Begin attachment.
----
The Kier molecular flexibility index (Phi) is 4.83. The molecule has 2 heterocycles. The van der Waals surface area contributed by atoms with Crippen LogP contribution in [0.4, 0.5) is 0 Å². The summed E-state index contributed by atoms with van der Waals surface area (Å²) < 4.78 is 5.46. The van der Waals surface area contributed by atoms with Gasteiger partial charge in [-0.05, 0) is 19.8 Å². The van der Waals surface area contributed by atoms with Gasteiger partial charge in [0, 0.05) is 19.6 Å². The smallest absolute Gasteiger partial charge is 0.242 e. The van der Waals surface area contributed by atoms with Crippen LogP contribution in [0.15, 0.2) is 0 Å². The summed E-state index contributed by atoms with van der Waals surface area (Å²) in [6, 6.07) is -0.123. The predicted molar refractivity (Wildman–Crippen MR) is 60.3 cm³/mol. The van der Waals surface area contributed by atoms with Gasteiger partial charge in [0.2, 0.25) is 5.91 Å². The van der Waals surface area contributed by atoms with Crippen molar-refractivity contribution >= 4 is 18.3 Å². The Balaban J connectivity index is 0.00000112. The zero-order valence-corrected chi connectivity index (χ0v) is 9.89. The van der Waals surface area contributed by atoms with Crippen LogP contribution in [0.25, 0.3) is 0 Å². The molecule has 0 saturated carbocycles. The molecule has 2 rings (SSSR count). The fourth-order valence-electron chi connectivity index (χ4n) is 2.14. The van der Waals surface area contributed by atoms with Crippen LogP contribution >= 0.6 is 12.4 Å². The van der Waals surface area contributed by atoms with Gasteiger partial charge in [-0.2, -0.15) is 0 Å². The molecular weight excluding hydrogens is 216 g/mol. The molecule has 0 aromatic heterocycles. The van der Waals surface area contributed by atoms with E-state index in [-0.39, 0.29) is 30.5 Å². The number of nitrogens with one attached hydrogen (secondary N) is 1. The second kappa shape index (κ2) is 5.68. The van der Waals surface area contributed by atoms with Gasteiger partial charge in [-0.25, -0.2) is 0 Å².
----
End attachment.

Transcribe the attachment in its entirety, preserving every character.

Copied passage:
The Kier molecular flexibility index (Phi) is 4.83. The molecule has 2 heterocycles. The van der Waals surface area contributed by atoms with Crippen LogP contribution in [0.4, 0.5) is 0 Å². The summed E-state index contributed by atoms with van der Waals surface area (Å²) < 4.78 is 5.46. The van der Waals surface area contributed by atoms with Gasteiger partial charge in [-0.05, 0) is 19.8 Å². The van der Waals surface area contributed by atoms with Gasteiger partial charge in [0, 0.05) is 19.6 Å². The smallest absolute Gasteiger partial charge is 0.242 e. The van der Waals surface area contributed by atoms with Crippen LogP contribution in [0.15, 0.2) is 0 Å². The summed E-state index contributed by atoms with van der Waals surface area (Å²) in [6, 6.07) is -0.123. The predicted molar refractivity (Wildman–Crippen MR) is 60.3 cm³/mol. The van der Waals surface area contributed by atoms with Gasteiger partial charge in [0.2, 0.25) is 5.91 Å². The van der Waals surface area contributed by atoms with Crippen molar-refractivity contribution >= 4 is 18.3 Å². The Balaban J connectivity index is 0.00000112. The zero-order valence-corrected chi connectivity index (χ0v) is 9.89. The van der Waals surface area contributed by atoms with Crippen LogP contribution in [0.25, 0.3) is 0 Å². The molecule has 0 saturated carbocycles. The molecule has 2 rings (SSSR count). The fourth-order valence-electron chi connectivity index (χ4n) is 2.14. The van der Waals surface area contributed by atoms with Crippen LogP contribution >= 0.6 is 12.4 Å². The van der Waals surface area contributed by atoms with Gasteiger partial charge in [-0.2, -0.15) is 0 Å². The molecular weight excluding hydrogens is 216 g/mol. The molecule has 0 aromatic heterocycles. The van der Waals surface area contributed by atoms with E-state index in [-0.39, 0.29) is 30.5 Å². The number of nitrogens with one attached hydrogen (secondary N) is 1. The second kappa shape index (κ2) is 5.68. The van der Waals surface area contributed by atoms with Gasteiger partial charge in [-0.25, -0.2) is 0 Å².